How to Handle Negative Energy
fix this practice
How to Handle Negative Energy
Understand that you can choose to create positive, meaningful change.
Richard S. Kattouf, O.D., D.O.S.
Q Having been in private practice for 12 years, all I hear from my colleagues is negativity. As a younger O.D., this is getting me down. How can I avoid following in this same path?
Dr. P. L. Jenkins
A: We possess what I call “energy units” and how we choose to use them is up to us. I have observed many different negative uses of “energy units.” Here are several common scenarios in an optometric practice and how to cope with them.
► The doctor feels wronged by a supplier. I have had clients react negatively to such a situation, and they won't let it go. They continue their tirade for months. These doctors are wasting energy, creating stress and not keeping their eye on the important matters of the practice.
The key word above is react. In life and optometry, it is best to respond, rather than react. After the response, let the situation go. Some doctors obsess so much on a negative situation, that they smoke, drink, take medications or over eat to deal with their anxiety. We regularly deal with patients, vendors and employees, and we must respond to negative situations, putting them in proper perspective without becoming overwhelmed by them.
► The doctor is negative about managed care. This is very common. Many doctors obsess about managed care and use all their energy units to complain about it, but do nothing to combat its affects. The alternative is to expand your private-pay patient base by developing your own program for private business within your radius of draw. How about creating a new profit center? Add an optometric specialty, nutraceuticals, maximize your medical license, or undergo professional training on how to increase unit sales per patient.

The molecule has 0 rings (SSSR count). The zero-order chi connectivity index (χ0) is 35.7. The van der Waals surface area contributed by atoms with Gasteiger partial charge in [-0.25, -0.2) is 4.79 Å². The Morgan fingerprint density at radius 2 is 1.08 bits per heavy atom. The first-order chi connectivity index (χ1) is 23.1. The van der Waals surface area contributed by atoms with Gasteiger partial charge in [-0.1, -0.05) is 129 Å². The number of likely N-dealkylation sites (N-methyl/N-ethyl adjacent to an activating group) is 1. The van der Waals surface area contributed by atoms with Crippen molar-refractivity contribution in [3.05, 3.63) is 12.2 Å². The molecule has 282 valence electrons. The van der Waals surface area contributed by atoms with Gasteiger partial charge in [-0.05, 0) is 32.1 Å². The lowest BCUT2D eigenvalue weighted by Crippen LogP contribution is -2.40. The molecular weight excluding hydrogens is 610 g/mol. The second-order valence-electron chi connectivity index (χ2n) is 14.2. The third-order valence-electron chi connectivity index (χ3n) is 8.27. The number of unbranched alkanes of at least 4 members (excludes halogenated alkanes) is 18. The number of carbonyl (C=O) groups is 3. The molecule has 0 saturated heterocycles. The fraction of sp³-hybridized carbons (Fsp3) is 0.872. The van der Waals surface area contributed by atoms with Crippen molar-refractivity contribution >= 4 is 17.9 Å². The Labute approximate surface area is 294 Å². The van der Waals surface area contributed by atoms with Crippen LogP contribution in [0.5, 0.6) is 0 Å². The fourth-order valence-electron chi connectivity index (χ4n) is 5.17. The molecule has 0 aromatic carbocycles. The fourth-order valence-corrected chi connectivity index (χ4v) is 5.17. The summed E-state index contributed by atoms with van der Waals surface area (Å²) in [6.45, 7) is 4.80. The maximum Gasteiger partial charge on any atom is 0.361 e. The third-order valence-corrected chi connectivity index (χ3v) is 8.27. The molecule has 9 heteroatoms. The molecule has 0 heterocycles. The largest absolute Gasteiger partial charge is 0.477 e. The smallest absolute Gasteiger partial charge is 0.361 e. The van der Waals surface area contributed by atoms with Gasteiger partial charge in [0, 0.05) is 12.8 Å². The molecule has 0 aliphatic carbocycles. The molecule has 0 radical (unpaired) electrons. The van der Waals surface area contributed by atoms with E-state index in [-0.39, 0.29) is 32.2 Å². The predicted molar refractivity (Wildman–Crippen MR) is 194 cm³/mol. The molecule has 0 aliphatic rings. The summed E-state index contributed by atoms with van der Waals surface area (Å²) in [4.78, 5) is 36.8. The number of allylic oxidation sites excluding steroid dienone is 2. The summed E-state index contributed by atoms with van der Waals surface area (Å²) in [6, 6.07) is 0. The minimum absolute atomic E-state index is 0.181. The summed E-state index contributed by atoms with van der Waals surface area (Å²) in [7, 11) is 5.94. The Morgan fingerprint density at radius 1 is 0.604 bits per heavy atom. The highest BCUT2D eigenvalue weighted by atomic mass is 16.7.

► The doctor complains about staff turnover, training and control. In my experience, this is a hot negative topic. Initially, doctors do not interview perspective employees in the proper manner. An in-depth four-step process includes, resume review, telephone interview, in-office questionnaire and face-to-face testing to determine the best candidates.
Many doctors interview out of desperation, and hire the first “breathing body” that walks through the door. Kattouf Consulting Services retained a professional production company, and in three months developed an ophthalmic technician program. All employees take a 72-hour course during their training. They are then tested on all material and must score at least a 75 to pass.
Why complain when you can make positive, meaningful and constructive changes? It is crucial to set boundaries of behavior and performance. A disorganized approach to your practice causes stress, which leads to negativity.
Who is in control?
Ask yourself: Do you want to control your practice, or do you want it to control you? To maintain a pulse on and control your practice, realize that management of a business (practice) is an everyday affair. If you believe you can teach your staff, set boundaries and just step back and assume staffers will comply, you will expend tons of energy units on negativity. You must institute daily check-and-balance systems in your practice.
Lack of control leads to negativity. The choice is yours. OM
DR. KATTOUF IS PRESIDENT AND FOUNDER OF TWO MANAGEMENT AND CONSULTING COMPANIES. FOR INFORMATION, CALL (800) 745-EYES, OR E-MAIL HIM AT ADVANCEDEYECARE@HOTMAIL.COM. THE INFORMATION IN THIS COLUMN IS BASED ON ACTUAL CONSULTING FILES.
Optometric Management, Issue: November 2011